NLE-09: A Major Test for the Obama Administration

The Obama Administration will lead its first National Level Exercise (NLE) in late July, 2009, culminating twenty months of effort to innovate and improve this important series of exercises.

Throughout 2008, the Bush Administration planned a transition Principal Level Exercise (PLE-09), scheduled for sometime in January 2009, that would orient the incoming administration to its immediate responsibilities in the field of homeland security and give it a head start on NLE-09.

The National Exercise Program (NEP) was formalized in 2007 and adopted the Homeland Security Exercise and Evaluation Program (HSEEP), which covers catastrophic incidents of all types – natural disasters as well as those caused by terrorist attacks. Tier I NLE exercises, successor to the former TOPOFF (Top Officials) exercise series, will be carried out annually as opposed to the biennial schedule that began in 2000.

The NEP has received significant attention since 2006. The Congressional Research Service (CRS) published a baseline analysis of the NEP in November 2008. The October 2007 TOPOFF IV exercise provided several key design lessons for the Federal Emergency Management Agency’s (FEMA) National Exercise Division. The Post-Katrina Emergency Management Reform Act of 2006 (PKEMRA) created extensive requirements for the National Exercise Program and defined the national-preparedness role of the FEMA regions.

Testing Neweas NLE-09 (TOPOFF V) was originally designed to test some new concepts that came from the improvements mandated by and/or stemming from PKREMA and the lessons learned. Following is a quick summary of some of the most important of those changes and improvements:

  1. This is the first TOPOFF-scale exercise that will primarily address terrorism prevention and protection, as opposed to incident response and recovery.
  2. The NLE-09 design is the first regionally organized effort in the series. FEMA Region 6, for example, plays the lead role and has been assigned coordination responsibility for its five states: Arkansas, Louisiana, Oklahoma, New Mexico, and Texas
  3. NLE-09 is expected to cost only about half as much as its immediate predecessor, TOPOFF IV. The principal NLE-09 focus will be on funneling the decision-making and intelligence processes through the nation’s fusion centers. The exercise’s design reduces cost by using functional-exercise play to drive decision making without expensive props and set construction. Additional savings are expected from use of the National Exercise Simulation Center (NESC, activated in late 2008) to serve as the Master Control Cell and the node at FEMA to broadcast the simulated Virtual News Network (VNN) newscast.
  4. The linking of operational plans and exercises, another first, is a major step forward that the military has used for a long time to test readiness. In January 2009, the new National Planning System developed the first interagency Concept of Operations Plan (CONOP) for Terrorist Use of Explosives (TUE). The FEMA regions have been assigned the responsibility of developing regional plans for each CONOP.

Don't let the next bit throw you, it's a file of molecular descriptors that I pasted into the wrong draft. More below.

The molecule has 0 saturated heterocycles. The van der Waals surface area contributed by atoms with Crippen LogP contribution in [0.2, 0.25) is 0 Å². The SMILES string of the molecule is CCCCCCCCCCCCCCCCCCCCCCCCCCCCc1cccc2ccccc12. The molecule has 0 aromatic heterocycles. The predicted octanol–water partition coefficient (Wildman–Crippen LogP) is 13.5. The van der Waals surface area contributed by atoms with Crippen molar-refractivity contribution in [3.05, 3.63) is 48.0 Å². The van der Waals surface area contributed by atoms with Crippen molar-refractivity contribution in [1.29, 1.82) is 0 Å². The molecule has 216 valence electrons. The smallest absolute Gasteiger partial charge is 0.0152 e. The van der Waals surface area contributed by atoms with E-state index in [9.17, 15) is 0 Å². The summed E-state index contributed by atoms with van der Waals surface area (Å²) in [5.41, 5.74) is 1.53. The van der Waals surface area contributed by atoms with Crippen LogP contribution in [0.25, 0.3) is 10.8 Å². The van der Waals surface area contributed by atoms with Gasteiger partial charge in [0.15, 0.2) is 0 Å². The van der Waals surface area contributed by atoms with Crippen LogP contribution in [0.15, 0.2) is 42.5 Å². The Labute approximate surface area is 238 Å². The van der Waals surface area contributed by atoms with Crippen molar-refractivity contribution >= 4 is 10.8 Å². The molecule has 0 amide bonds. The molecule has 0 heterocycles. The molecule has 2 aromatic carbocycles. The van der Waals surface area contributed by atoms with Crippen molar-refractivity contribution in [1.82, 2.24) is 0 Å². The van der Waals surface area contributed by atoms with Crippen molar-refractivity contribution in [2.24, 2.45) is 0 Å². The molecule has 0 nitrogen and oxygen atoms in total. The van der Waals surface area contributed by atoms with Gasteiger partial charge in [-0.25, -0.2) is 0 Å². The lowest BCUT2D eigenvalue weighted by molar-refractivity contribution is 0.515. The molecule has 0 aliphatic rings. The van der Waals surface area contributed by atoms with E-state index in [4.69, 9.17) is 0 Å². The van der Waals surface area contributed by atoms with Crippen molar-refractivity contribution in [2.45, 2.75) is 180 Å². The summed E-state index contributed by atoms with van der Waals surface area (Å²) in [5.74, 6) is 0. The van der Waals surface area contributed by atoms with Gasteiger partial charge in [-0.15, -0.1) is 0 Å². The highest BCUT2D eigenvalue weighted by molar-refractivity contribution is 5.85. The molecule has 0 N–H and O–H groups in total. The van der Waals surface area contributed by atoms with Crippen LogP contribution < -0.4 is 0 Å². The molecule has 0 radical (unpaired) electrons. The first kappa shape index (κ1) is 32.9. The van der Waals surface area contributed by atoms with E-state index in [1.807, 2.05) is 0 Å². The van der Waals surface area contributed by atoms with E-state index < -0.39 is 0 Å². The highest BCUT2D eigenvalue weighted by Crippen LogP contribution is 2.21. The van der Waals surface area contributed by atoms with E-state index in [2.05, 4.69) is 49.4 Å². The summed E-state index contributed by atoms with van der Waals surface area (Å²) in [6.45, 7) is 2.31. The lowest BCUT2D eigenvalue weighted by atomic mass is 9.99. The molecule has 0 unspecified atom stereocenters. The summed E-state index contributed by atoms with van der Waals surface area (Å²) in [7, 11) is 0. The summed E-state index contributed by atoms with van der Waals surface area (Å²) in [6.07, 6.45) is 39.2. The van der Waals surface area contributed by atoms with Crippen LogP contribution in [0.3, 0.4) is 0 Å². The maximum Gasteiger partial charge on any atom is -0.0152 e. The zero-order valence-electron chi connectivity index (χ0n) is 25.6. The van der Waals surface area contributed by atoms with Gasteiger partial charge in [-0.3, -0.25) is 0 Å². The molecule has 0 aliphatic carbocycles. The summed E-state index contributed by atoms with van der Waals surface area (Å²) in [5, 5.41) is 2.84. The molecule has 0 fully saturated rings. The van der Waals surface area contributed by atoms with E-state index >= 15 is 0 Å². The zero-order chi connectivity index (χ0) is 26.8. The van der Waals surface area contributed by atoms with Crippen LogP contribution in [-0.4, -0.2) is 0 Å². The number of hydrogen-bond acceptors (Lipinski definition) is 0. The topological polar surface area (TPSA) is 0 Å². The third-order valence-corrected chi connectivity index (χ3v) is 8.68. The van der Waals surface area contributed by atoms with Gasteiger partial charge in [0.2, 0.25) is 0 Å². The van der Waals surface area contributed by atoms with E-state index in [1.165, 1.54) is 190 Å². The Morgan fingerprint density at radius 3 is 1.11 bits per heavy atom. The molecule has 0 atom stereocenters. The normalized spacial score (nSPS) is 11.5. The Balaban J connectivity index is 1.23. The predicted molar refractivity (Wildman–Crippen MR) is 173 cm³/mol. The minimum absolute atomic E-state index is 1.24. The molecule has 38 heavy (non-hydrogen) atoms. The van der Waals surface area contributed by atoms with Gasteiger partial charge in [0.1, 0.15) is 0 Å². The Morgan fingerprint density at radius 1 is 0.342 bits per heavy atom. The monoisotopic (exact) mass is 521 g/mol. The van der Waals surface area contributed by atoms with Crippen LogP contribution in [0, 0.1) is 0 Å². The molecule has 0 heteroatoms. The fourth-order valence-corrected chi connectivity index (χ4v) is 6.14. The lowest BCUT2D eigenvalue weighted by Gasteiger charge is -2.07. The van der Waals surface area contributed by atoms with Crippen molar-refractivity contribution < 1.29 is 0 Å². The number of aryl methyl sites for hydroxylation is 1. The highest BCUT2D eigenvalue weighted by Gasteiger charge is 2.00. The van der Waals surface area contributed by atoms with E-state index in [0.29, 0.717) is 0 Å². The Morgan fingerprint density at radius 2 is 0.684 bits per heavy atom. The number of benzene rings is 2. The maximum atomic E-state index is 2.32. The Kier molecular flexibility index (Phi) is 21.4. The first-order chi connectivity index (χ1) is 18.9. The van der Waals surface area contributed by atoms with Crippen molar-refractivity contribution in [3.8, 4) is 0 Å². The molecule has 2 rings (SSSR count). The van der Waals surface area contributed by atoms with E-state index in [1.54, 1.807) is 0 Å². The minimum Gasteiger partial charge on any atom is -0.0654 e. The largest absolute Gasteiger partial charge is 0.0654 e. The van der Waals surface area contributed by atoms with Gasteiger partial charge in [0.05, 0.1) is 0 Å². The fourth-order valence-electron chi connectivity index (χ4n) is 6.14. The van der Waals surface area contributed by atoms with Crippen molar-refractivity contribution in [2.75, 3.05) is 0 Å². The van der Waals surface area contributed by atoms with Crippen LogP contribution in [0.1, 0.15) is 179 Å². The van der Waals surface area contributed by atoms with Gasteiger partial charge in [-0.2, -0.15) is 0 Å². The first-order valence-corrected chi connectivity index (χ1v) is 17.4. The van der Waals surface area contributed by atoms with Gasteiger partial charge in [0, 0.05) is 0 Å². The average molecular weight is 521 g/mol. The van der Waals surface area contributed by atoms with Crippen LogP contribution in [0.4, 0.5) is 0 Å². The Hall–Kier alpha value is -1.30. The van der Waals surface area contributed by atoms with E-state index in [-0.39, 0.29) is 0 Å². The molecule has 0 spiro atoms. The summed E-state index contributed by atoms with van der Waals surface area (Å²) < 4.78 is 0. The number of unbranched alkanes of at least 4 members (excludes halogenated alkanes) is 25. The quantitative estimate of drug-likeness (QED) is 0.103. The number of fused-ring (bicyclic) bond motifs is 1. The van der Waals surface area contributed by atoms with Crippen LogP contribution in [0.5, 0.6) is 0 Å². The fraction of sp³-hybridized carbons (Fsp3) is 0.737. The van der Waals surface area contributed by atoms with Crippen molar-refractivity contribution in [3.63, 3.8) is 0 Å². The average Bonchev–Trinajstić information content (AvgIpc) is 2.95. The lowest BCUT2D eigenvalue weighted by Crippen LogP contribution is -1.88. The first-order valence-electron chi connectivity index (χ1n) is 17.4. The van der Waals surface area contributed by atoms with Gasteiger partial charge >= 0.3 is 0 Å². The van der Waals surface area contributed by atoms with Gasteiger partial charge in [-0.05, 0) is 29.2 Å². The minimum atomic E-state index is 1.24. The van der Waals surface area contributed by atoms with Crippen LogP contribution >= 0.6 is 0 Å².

Congressional Oversight, and Issues to Watch Congressional oversight: (a) is expected to be similar to that carried out before, during, and after TOPOFF IV; (b) might follow up on the neweas; and (c) probably will look for answers to a number of relevant questions, including the following:

  1. Did the individual states involved, and FEMA Region VI itself, have appropriate influence in the final exercise design, and were the state fusion centers outside that region also fully engaged?
  2. Was there timely and universal after-action reporting and feedback? (Previous TOPOFF exercises were not specifically designed to educate and improve the preparedness capabilities of all state and local governments around the country.)
  3. How effectively did the NESC perform at this early stage of its development?
  4. How effective was the coordination between FEMA and NORTHCOM (the Department of Defense’s U.S. Northern Command)?
  5. Were operational plans tested fully and completely?
  6. Was the private sector also fully involved?

Just Over the Horizon The new five-year NEP cycle, it is worth noting, will test the ability of the federal government to have more than one exercise design in process at any one time. NLE-2010 is tentatively planned, for example, to focus on the simulated explosion of a 10-kiloton nuclear device somewhere in FEMA Region 9; meanwhile, NLE-2011 will focus on the possibility of a New Madrid earthquake occurring somewhere in the middle of the country. (The reference here is to the series of earthquakes that devastated New Madrid, a small town in the Louisiana Territory – now Missouri – in late 1811 and early 1812. The shocks were felt over an area of about 50,000 square miles; by comparison, the shocks from the much more famous San Francisco earthquake of 1906 were felt over an area of approximately 6,000 square miles.)

The design of the operational plans for both of these exercises should already be underway, and it will be extraordinarily challenging for the exercise designers and planners to manage these efforts simultaneously.


For further information: An official summary of the National Level Exercise (NLE-09) program can be found at:

Dennis R. Schrader

Dennis R. Schrader is President of DRS International LLC and former deputy administrator of the Federal Emergency Management Agency’s National Preparedness Directorate. Prior to assuming his NPD post he served as the State of Maryland’s first director of homeland security, and before that served for 16 years in various leadership posts at the University of Maryland Medical System Corporation. Dennis currently provides Senior Consulting services at Integrity Consulting Solutions, LLC.



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